Graphene only as strong as weakest link


April 29, 2014
Physics & Mathematics

There is no disputing graphene is strong. But new research by Rice University and the Georgia Institute of Technology should prompt manufacturers to look a little deeper as they consider the miracle material for applications.

The atom-thick sheet of carbon discovered this century is touted not just for its electrical properties but also for its physical strength and flexibility. The bonds between carbon atoms are well known as the strongest in nature, so a perfect sheet of graphene should withstand just about anything. Reinforcing composite materials is among the material’s potential applications.

But materials scientists know perfection is hard to achieve. Researchers Jun Lou at Rice and Ting Zhu at Georgia Tech have measured the fracture toughness of imperfect graphene for the first time and found it to be somewhat brittle. While it’s still very useful, graphene is really only as strong as its weakest link, which they determined to be “substantially lower” than the intrinsic strength of graphene.

“Graphene has exceptional physical properties, but to use it in real applications, we have to understand the useful strength of large-area graphene, which is controlled by the fracture toughness,” Zhu said.

The researchers reported in the journal Nature Communications the results of tests in which they physically pulled graphene apart to see how much force it would take. Specifically, they wanted to see if graphene follows the century-old Griffith theory that quantifies the useful strength of brittle materials.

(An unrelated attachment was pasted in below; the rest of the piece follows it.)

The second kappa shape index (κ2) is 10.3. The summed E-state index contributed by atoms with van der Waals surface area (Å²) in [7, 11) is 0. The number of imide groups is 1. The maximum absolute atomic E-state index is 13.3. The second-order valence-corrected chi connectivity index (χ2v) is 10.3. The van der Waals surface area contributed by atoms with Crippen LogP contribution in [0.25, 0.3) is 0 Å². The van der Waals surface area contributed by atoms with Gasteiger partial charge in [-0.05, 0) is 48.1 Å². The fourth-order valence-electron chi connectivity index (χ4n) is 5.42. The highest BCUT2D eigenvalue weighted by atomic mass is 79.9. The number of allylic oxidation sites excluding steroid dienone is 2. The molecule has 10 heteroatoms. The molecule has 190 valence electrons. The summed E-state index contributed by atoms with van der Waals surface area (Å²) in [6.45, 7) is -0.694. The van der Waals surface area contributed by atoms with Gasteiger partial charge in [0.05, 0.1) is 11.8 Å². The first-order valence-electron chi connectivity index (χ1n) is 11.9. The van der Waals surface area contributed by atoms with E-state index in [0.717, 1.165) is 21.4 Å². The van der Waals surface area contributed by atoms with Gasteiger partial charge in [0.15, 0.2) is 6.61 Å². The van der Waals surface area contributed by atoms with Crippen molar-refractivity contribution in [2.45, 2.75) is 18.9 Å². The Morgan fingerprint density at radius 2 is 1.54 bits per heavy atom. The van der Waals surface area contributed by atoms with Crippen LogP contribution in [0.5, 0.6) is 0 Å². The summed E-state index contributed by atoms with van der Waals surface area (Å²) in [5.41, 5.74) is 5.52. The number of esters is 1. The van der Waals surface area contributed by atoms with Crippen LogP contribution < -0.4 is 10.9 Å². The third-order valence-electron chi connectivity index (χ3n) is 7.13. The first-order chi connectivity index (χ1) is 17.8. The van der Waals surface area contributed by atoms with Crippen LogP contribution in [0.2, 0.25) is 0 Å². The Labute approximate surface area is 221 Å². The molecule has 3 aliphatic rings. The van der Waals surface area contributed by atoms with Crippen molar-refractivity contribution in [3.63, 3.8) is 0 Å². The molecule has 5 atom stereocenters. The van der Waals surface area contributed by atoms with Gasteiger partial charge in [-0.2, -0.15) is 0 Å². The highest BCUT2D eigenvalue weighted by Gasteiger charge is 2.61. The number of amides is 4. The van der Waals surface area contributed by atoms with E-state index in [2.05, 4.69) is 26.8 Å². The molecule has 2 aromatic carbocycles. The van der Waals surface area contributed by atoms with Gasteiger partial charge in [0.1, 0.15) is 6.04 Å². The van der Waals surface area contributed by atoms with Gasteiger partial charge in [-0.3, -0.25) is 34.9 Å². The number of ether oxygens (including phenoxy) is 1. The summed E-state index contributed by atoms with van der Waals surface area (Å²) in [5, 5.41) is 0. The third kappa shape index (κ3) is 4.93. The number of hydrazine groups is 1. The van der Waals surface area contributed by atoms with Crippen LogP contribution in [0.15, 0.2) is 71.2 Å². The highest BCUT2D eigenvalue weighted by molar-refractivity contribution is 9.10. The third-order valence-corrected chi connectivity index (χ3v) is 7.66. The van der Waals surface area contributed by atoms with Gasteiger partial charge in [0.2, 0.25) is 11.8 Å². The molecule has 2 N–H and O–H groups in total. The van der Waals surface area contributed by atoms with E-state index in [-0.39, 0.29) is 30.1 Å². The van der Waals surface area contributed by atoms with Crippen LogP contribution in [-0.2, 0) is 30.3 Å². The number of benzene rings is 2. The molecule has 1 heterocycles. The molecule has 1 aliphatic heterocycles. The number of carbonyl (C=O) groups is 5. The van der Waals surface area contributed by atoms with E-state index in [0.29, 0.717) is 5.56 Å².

It does, Lou said. “Remarkably, in this case, thermodynamic energy still rules,” he said.

Imperfections in graphene drastically lessen its strength – with an upper limit of about 100 gigapascals (GPa) for perfect graphene previously measured by nanoindentation – according to physical testing at Rice and molecular dynamics simulations at Georgia Tech. That’s important for engineers to understand as they think about using graphene for flexible electronics, composite material and other applications in which stresses on microscopic flaws could lead to failure.

The Griffith criterion developed by a British engineer during World War I describes the relationship between the size of a crack in a material and the force required to make that crack grow. Ultimately, A.A. Griffith hoped to understand why brittle materials fail.

Graphene, it turns out, is no different from the glass fibers Griffith tested.

“Everybody thinks the carbon-carbon bond is the strongest bond in nature, so the material must be very good,” Lou said. “But that’s not true anymore, once you have those defects. The larger the sheet, the higher the probability of defects. That’s well known in the ceramic community.”

A defect can be as small as an atom missing from the hexagonal lattice of graphene. But for a real-world test, the researchers had to make a defect of their own – a pre-crack – they could actually see. “We know there will be pinholes and other defects in graphene,” he said. “The pre-crack overshadows those defects to become the weakest spot, so I know exactly where the fracture will happen when we pull it.

“The material resistance to the crack growth – the fracture toughness – is what we’re measuring here, and that’s a very important engineering property,” he said.